Welcome to Play Smart, a column to help you play smarter and better golf from Game Improvement Editor Luke Kerr-Dineen (Who you can follow on Twitter here).
When golfers struggle to lose weight, one of the biggest obstacles they face doesn’t change what or what they are eating. He knows what they are eating. This is the first step towards change, and it is difficult for most people to articulate.
And a recent in-depth study of American Dietetic Association prove it.
The ASN study collected data from the National Health and Nutrition Examination Survey, which included nearly 10,000 Americans as they detailed their daily diet, and then asked these participants to rate how healthy they believed their diet was. Then the research analyzed how healthy the diets of these people were In fact Per her feeding guidelines, and she found a major break in communication.
“We found that only a small percentage of adults in the United States can accurately assess the health of their diet.” Written by Jessica Thompson, Ph.D., a research epidemiologist with the USDA Agricultural Research Service in the Southeast, in Science Daily. In addition, most adults exaggerate the quality of their diet, sometimes to a significant degree.
Specifically, the study found that nearly 85 percent inaccurately rated the quality of their diet, and 99 percent of participants “exaggerated the health of their diet.” Only those who admitted that their diet was unhealthy tended to rate themselves more accurately.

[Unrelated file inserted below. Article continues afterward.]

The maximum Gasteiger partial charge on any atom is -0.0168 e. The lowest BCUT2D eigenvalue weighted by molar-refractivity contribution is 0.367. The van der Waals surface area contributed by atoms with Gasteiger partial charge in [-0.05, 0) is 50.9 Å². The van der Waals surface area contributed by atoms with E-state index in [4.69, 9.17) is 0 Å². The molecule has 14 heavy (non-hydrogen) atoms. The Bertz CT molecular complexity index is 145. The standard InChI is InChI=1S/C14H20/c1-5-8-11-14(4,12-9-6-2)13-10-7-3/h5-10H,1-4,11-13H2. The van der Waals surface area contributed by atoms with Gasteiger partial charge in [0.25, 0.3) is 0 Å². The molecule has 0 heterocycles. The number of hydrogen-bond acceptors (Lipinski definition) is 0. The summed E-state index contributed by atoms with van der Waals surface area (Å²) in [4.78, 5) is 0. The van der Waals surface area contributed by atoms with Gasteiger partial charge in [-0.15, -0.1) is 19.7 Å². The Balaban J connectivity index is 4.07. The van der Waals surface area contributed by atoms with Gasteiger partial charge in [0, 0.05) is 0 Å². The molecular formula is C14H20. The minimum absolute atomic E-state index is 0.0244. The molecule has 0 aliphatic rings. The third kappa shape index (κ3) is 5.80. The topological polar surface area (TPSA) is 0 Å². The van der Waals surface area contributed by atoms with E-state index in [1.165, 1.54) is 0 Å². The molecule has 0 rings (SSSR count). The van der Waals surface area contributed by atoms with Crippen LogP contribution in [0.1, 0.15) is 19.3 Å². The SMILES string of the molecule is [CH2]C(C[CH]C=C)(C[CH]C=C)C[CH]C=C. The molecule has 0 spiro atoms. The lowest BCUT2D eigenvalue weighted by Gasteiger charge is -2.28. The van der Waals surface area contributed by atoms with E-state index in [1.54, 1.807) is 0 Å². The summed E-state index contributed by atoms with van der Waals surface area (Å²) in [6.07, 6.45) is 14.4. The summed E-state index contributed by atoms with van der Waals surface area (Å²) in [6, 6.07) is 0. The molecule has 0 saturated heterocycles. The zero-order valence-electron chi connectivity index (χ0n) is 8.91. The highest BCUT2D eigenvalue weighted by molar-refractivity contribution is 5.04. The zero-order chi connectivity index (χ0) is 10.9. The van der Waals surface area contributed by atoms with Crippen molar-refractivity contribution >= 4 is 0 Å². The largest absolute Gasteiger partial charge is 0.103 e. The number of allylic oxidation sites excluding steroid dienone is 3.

Simply put, almost everyone thinks they are eating healthier than they actually are.
How to Improve Your Diet *Actually*
After the results are shared, the study outlines ways in which this disconnect can be corrected in the future. Essentially, are people intentionally ignorant of what their diets are? Or do they simply not know what a healthy diet is look Such as?
As for what golfers can take away from all of this, first, learn what ASN calls some “healthy” and “unhealthy” foods.
Examples of foods rated by ASN as “healthiest” include…
- the fruit
- all grains
- healthy fats
- Low-fat dairy products
- vegetable proteins.
And some “less healthy” foods…
- refined grains
- Sodium-rich foods
- Foods with added sugars
- Saturated fat
Eating a healthy diet in general does not mean completely eliminating the last foods. It just means enjoying it in moderation. Quantity control is another big component in all of this. You don’t need to completely eliminate the unhealthy stuff in order to improve your diet, but if you’re going to enjoy some “refined grains” like pasta, make sure you control how much you actually eat. When I was working hard to lose weight, I actually started weighing this stuff with a scale and found it really helpful.